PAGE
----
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Primary Sources in History & Classics

A guide containing general, and some specific, resources for primary source research in history and the humanities. Many links go to open-access websites anyone can use.

What's a Primary Source?

For historians, primary sources are documents or artifacts created at the time under study. Secondary sources might analyze or summarize historical events, but primary sources record history as it happens. There is no single, systematic way to locate primary sources, and you might have to get creative to find what you need. Depending on the period of time you are studying, a good primary source might be a newspaper or magazine article about a historical event, a diary or letter written by a historical figure, or a piece of media such as a painting or cartoon. This guide contains tools and techniques to locate primary sources in History and the Classics. This page has four general tips for locating primary sources which will probably work well no matter what your topic is. Tabs on the top of the page will take you to a list of resources for specific time periods and topics. 

Tip #1: Locating Primary Source Collections by Subject

Most academic libraries have collections of primary sources that history students can use in their research. Often, these are collections of sources about the same event or group of people. These books are usually cataloged with the subject heading "Sources." Locating books with the subject heading "Sources" AND a subject heading for the event or concept you are researching will usually find lots of primary source material.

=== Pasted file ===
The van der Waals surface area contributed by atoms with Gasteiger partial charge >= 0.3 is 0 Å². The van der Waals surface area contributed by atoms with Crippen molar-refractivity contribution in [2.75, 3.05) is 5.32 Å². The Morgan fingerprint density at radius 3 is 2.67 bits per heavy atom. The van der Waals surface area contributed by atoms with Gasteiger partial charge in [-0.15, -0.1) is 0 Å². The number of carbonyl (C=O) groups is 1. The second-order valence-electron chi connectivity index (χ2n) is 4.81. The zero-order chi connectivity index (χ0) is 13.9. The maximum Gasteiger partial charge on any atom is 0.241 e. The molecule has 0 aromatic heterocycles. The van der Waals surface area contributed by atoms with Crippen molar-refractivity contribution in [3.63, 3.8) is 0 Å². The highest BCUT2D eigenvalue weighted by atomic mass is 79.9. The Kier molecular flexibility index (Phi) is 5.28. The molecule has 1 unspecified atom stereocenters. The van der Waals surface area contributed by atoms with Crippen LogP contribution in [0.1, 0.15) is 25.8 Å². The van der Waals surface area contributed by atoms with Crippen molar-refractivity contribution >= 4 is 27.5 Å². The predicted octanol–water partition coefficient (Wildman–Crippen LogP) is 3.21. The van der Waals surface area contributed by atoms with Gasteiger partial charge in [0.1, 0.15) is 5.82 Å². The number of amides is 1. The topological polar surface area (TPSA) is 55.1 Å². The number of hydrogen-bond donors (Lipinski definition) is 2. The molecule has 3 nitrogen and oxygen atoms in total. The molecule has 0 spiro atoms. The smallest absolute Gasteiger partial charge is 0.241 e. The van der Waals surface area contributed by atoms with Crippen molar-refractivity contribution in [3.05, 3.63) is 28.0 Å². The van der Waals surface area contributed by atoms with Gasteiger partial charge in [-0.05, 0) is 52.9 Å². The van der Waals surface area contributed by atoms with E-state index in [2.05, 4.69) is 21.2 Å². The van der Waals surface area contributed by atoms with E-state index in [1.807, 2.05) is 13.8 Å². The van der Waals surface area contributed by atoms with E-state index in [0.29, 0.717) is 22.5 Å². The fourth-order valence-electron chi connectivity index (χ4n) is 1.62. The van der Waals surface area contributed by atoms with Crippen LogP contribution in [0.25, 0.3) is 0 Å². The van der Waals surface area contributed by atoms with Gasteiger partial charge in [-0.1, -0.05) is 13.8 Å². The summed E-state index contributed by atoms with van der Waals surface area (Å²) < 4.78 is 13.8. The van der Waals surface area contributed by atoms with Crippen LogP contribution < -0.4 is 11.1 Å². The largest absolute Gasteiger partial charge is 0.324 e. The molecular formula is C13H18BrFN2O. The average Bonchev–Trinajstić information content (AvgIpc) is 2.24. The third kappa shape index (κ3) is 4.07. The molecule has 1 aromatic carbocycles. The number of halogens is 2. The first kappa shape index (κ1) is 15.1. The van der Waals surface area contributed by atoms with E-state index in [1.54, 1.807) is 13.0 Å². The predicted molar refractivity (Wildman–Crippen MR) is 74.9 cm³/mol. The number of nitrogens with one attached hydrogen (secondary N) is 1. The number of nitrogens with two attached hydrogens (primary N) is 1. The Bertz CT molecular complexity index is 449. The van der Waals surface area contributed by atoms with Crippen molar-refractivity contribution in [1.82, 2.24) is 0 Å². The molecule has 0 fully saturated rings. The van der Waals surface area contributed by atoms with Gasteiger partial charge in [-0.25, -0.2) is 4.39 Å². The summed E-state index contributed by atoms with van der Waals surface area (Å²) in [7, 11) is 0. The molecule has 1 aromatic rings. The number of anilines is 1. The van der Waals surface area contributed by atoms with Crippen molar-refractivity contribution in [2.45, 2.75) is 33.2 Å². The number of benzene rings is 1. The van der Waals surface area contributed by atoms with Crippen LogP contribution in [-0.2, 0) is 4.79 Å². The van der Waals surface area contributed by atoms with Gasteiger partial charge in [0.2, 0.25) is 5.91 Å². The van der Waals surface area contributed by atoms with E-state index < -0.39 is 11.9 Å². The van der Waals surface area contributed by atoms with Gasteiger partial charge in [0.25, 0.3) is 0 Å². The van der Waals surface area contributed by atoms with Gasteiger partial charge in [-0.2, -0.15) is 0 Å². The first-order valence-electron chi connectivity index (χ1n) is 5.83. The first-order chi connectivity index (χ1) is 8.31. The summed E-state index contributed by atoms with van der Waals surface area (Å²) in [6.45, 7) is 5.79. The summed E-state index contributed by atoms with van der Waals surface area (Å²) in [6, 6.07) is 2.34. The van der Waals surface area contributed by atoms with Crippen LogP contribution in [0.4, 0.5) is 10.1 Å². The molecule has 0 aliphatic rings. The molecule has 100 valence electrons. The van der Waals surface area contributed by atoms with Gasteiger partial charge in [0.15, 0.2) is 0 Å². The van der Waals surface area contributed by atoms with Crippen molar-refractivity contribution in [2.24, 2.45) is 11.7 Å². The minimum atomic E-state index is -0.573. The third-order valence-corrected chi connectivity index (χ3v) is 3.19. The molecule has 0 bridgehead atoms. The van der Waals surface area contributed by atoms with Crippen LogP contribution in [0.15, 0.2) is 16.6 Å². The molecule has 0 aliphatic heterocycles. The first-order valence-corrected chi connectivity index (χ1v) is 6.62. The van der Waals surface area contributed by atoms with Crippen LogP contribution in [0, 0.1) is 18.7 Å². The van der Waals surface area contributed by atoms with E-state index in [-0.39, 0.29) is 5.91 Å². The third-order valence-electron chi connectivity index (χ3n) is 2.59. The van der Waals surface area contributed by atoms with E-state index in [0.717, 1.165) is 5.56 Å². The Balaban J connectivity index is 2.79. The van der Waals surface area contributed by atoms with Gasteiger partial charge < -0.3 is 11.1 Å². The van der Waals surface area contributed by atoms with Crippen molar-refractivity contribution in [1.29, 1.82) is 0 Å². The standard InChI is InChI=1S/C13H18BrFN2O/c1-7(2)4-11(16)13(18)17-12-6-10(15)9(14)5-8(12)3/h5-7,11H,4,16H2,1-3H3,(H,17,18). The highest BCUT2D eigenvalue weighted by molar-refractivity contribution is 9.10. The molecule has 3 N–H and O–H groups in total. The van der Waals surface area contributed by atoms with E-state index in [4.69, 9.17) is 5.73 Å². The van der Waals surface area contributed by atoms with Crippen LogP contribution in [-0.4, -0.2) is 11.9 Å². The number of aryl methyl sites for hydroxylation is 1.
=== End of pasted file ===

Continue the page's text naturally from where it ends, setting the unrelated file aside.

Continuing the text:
This search in JaySearch (Advanced):

Finds great primary sources, like these: 

Tip #2: Newspapers and Magazines

Newspapers and magazines make periodic records of historical events, and usually make some effort to distinguish fact from opinion, making them invaluable primary sources. Most newspapers do not make their archives available on the open web, however, the following collections of newspapers and magazines are available online: 

Additionally, Creighton has access to the following collections of newspapers:

Tip #3: Locating Primary Sources By Date

Most catalogs and journal article databases have an option to filter results by date. If you confine your search to the dates under study in your project, you will find material from that date. Academic libraries keep old books in their collections so they can be used for this type of research.

This search in JaySearch (Advanced):

Locates these books that mention Japan, and were written between the year 1900 and the year 1920.

Tip #4: National Archives and Large Repositories

There are many government and university projects that digitize and preserve old books, manuscripts, and other documents. Often, these collections are available thorugh the open web. Some very important ones are listed below. These repositories are all very large, containing millions of documents, and their contents are not always text-searchable.